Saudi Arabia to impose restrictions on online content production, including on YouTube

The chairman of Saudi Arabia’s General Commission for Audiovisual Media, Dr. Riyad Najm, said his commission will start putting restrictions on content produced online, including on YouTube. He said Saudis wishing to post content to YouTube will have to get a license that explains content production terms and conditions.

Dr. Najm announced the restrictions (AR) at a meeting with businessmen and the media at a local chamber of commerce, held on December 1, 2013. When asked by al-Hayat newspaper whether the commission will censor online audiovisual content, he said among his commission’s responsibilities is to monitor online content broadcast via the Internet on websites such as YouTube. He said “no country in the world allows no censorship.” He added that the difference between one country and another is the extent of the terms and conditions in place; "they increase in one country, but are reduced in another depending on the traditions and norms in each society.” He said the aim behind these restrictions is to “contain the youth’s energy, which entered this field without knowing what the allowed ceiling is.” He noted that doing so is going to be very difficult, and efforts to circumvent the measures are expected.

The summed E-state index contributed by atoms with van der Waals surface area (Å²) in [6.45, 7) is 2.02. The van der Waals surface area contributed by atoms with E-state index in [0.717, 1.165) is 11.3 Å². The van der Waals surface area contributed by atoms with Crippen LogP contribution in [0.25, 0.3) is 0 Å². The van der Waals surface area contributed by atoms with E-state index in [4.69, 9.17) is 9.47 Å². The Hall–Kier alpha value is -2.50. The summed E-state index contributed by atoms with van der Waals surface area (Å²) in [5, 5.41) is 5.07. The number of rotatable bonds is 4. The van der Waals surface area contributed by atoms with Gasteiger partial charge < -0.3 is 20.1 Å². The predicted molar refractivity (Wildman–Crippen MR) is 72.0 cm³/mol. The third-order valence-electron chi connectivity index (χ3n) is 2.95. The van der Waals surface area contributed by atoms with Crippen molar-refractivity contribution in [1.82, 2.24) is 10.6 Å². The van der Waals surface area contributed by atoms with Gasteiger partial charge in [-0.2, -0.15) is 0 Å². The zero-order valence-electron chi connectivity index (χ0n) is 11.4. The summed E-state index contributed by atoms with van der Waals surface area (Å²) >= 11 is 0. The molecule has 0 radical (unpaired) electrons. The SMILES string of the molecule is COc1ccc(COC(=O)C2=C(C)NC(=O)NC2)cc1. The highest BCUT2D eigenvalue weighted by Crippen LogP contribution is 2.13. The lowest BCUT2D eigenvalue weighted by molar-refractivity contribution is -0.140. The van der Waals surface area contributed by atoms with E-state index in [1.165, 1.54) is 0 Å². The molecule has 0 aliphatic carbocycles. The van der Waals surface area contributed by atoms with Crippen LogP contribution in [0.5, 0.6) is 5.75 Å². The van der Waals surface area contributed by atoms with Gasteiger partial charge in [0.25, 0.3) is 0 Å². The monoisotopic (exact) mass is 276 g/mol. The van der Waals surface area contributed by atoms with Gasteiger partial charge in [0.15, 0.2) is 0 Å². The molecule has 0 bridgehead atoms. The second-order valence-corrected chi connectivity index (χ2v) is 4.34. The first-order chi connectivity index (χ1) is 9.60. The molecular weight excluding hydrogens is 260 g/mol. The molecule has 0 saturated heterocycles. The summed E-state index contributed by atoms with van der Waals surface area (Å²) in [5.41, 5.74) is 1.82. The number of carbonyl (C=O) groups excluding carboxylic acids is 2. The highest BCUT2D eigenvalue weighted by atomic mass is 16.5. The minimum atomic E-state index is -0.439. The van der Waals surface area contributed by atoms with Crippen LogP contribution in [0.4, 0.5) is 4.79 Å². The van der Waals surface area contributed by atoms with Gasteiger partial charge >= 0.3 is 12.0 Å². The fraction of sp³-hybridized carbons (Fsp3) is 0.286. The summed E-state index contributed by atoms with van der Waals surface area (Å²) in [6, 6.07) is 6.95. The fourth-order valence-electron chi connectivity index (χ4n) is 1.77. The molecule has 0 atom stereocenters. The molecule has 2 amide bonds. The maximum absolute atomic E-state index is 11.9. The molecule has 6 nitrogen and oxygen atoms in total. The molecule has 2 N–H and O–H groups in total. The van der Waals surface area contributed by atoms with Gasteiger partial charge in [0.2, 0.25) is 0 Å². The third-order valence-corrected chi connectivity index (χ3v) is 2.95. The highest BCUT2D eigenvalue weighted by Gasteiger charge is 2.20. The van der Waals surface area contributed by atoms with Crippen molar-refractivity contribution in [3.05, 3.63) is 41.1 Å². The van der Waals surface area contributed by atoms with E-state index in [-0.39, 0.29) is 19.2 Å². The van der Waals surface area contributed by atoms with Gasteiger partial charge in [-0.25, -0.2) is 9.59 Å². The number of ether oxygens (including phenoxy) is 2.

Reuters reported that Saudis have been broadcasting content on YouTube that addresses “serious social issues through humor." The news agency noted that restrictions imposed by morality police on Saudi public spaces “have created a uniquely captive audience for web-based news and entertainment.” Saudi Arabia is now the biggest user of YouTube per capita in the world.